You know, I like to consider myself a well-rounded individual. I like to read things, other than just blogs or sports stories on occasion. In order to actually feel like I am reading, learning, letting my imagination go, sometimes it takes a book to do the trick. An actual book, I say! A novel idea in this day and age, I know. So, one day a few years ago, I decided to read the Cormac McCarthy novel “The Road.” The Road is a post-apocalyptic story of a father and son, merely named ‘the father’ and ‘the son’ if I recall. (Note: IMDB lists them as ‘The Man’ and ‘The Boy’ so I might be wrong. A first, I know.) It details a world where few humans are left and it is a true fight for survival, for those that actually are alive.
Its a pretty slow moving tale, that basically captures a desolate landscape where the father’s love for his son is the only thing that keeps them going. There is hope that as they travel the United States, there is a safe haven for humans, where food is abundant and there is some modicum of comfort and possible procreation, at the edge of the ocean. That is essentially the premise for the story and as I read the book, all the while I pictured what I would see as I traveled alongside the duo on their journey. Well, the trailer for the film adaptation of the best selling novel “epicly renders the ruins of our country that was depicted in the book. From the clothing to the post apocalyptic sets, everything looks spot on.” I said that in an earlier post (the trailer is there too).
I was interested in seeing an adaptation for the film, because even though I didn’t love the book, I wanted to see if the film could be adequately adapted. The cast for the film includes Viggo Mortensen as the father, Kodi Smit-McPhee as the son (a little older than I imagined in the book), and Charlize Theron. Supporting cast includes an old TV favorite, Michael K. Williams from “The Wire,” who played, the epic, Omar Little in that series. That makes for some pretty strong characerization I would think.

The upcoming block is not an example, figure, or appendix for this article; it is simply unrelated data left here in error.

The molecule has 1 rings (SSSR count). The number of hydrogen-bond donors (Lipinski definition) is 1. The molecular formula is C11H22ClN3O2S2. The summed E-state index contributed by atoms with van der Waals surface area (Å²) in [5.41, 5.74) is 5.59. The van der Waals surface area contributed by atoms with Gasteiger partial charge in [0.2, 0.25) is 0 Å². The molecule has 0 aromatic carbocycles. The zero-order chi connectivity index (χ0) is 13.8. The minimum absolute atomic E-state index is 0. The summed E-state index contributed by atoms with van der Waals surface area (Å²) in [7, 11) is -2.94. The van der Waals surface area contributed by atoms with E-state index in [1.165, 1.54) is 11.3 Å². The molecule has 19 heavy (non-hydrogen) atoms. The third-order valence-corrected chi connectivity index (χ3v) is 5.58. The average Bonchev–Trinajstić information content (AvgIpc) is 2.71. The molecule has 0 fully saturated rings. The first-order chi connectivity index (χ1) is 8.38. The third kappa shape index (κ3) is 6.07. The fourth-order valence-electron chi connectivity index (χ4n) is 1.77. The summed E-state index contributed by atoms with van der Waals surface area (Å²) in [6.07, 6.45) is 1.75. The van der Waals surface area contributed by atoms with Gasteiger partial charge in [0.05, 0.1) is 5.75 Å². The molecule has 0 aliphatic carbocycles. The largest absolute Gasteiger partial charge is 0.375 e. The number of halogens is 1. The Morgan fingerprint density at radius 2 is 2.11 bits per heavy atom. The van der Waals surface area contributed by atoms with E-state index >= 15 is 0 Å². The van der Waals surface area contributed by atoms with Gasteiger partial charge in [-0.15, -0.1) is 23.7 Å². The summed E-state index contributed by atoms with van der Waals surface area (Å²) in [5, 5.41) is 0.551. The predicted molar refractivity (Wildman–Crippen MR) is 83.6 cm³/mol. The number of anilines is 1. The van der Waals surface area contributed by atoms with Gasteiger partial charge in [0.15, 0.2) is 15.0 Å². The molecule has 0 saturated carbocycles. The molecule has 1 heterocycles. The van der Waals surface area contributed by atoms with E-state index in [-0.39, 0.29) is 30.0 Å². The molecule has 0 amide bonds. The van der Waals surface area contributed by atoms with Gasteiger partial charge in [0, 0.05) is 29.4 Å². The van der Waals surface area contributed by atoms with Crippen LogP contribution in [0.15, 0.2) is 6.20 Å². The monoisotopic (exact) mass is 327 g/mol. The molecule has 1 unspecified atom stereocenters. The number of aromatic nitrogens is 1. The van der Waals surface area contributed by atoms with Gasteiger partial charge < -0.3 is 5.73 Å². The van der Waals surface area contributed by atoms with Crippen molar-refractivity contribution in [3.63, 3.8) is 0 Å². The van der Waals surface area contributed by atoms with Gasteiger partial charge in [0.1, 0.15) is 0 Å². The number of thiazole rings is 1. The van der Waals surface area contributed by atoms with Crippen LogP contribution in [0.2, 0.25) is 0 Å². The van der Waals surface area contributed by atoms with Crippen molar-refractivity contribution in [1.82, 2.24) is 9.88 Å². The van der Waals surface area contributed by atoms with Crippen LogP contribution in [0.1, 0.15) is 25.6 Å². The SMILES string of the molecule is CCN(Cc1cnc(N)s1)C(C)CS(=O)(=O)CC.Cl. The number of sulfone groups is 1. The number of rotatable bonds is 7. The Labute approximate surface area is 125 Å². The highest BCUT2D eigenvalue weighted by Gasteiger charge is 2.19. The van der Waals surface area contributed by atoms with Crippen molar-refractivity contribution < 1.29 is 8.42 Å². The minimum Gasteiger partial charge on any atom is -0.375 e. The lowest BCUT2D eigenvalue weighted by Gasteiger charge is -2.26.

I knew it was a difficult film to produce and to try to get people to see; the subject matter proves that, especially in these escapist times. John Hillcoat, of The Proposition fame, will direct. While I haven’t yet seen that Western, despite our esteemed writer hitting us with a Film U Missed on the movie, an early review from Variety ripped The Road. This was not an encouraging sign, claiming it derailed early on any Oscar hopes. We wonder about that though, in our Oscar Bait Fall Film Preview. Couple that with the delays the film has seen (it was originally supposed to be released last year) and you start to get a little concerned. However, I still have high hopes for the piece, at least as a rendition of what I read. I have less interest in whether or not the film has an appropriate ending or makes someone feel happy about what they have witnessed, but rather just want a sense of a strong adaptation more than anything. I still think that it can provide this and I, hopefully like all of you who have read the book (if you haven’t, give it a shot while there is still time), am eagerly anticipating the films release on the big screen (finally!).
The Road winds its way into theaters on November 25th. And for our full early review, you can read that here.